Also, the Centre has facilitated registration of about 200 Authorized Users (AU) of registered GIs from H.P.

Recently, the State Govt.has issued a notification on State Level committee on Registration and Protection of Goods in H.P and the State Govt. has also issued a notification regulation of Kullu Shawl GI under the Chairmanship of D.C Kullu.

The above committees would perform the task of checking falsification /counterfeiting of Registered GIs in H.P and would approach the appropriate authorities for taking necessary action in the matter.

HIMCOSTE’s One-Day GI Awareness Workshop

On August 3, 2018, one-day awareness workshop on Geographical Indication, “Creating Value through Geographical indication” will be organized by HIMCOSTE in collaboration with Department of Industrial Policy and Promotion (DIPP), Ministry of Industry and Commerce, GoI.

Through this workshop, the HIMCOSTE aims to spread awareness and make the participants aware of the Geographical Indications Act. It would result in providing commercial opportunities to rural artisans of District Kullu, which in turn would result in the socio-economic development of rural artisans. During the workshop, applicants would be asked for registration of Authorised Usership of Kullu Shawl under Geographical Indications (Registration and Protection) of Goods Act, 1999.

After the workshop, D.C Kullu would chair a meeting of the committee constituted by Govt. of Himachal Pradesh. Issues related to infringement of Kullu Shawl and regulation of Kullu Shawl GI would be discussed in the meeting. About 200 participants would attend the workshop.

The Chief Guest for the workshop will be Minister of Forests, H.P Govind Singh Thakur. Yunus Khan, Deputy Commissioner, Kullu, IPS Shalini Agnihotri, Superintendent of Police, Kullu and will be the Guest of Honour.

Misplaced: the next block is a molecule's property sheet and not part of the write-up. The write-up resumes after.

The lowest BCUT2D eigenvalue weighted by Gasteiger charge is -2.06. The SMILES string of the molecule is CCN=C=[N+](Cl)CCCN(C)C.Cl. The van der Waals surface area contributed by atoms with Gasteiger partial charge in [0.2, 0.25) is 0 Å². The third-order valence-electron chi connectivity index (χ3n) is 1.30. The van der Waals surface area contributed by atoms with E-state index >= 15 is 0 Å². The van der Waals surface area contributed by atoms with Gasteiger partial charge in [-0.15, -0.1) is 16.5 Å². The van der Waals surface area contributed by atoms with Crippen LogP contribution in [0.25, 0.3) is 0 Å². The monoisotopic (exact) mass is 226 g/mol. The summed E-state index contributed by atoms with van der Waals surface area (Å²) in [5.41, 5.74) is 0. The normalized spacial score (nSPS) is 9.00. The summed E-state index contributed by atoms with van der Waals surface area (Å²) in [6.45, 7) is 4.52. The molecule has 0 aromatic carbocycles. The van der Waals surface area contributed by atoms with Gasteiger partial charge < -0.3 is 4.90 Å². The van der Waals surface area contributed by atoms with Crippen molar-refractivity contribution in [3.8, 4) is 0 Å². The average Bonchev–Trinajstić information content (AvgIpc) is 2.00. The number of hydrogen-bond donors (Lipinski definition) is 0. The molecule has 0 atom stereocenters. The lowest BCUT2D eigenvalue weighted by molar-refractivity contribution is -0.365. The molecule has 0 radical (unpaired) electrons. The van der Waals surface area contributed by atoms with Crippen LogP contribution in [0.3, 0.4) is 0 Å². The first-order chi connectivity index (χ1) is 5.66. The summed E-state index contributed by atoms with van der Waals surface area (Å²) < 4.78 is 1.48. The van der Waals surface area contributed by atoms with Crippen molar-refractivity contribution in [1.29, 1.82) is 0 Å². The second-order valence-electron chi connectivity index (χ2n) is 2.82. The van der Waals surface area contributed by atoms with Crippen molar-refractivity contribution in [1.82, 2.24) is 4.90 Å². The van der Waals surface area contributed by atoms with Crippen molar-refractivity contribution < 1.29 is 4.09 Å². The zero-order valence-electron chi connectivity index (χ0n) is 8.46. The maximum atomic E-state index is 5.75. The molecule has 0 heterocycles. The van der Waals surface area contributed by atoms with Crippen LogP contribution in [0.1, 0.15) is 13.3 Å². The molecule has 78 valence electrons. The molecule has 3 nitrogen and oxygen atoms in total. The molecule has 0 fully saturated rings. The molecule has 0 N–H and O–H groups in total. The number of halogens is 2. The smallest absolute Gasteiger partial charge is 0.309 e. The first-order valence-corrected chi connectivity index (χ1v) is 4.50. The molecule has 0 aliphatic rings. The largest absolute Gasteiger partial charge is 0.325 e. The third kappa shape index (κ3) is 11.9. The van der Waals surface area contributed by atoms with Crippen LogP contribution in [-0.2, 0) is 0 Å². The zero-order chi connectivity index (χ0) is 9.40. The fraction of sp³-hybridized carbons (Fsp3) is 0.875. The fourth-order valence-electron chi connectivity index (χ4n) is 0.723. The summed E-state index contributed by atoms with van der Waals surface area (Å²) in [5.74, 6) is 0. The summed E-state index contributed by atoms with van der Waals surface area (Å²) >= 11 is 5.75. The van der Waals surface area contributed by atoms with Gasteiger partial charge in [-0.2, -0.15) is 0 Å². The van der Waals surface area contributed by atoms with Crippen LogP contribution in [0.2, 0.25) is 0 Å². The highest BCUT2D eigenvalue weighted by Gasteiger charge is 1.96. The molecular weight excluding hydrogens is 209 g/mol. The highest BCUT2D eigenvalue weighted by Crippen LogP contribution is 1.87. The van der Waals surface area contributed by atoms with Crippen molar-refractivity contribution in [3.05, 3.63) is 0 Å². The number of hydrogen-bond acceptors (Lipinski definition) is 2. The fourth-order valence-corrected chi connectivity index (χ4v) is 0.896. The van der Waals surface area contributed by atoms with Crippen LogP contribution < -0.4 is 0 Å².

On behalf of HIMCOSTE, Sh. Kunal Satyarthi, IFS, Member Secretary, HIMCOSTE will remain present during the workshop.

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Incentives to Himachali films under State’s own Film Policy: Govt

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Film policy of Himachal Pradesh

Shimla: The Himachal Pradesh Government today announced that it would form its own film-policy and will encourage local films and artists in various ways.

A meeting regarding formulating the film policy of the State was held here today under the chairmanship of Additional Chief Secretary Dr. Shrikant Baldi.

Speaking on the occasion, Dr. Baldi said the state had the advantage of adventurous, heritage, spiritual, seasonal and unexplored destinations and the efforts would be made to attract the filmmakers for film production in the state.

He said that the cultural, mythological, historical heritage and glorious traditions of the state would also be publicized in a big way to attract investment in the film sector in the state.

The government would endeavour to provide an opportunity to the talents in the field of acting and other related fields besides generating employment opportunities to the youth of the state.

Dr. Baldi said that production of regional films based on Himachali dialects would be especially encouraged, for which the government would provide various incentives to the producers.

Various other important issues like establishing required infrastructure and to make available desired facilities to the filmmakers and providing them attractive financial incentives were also discussed in the meeting.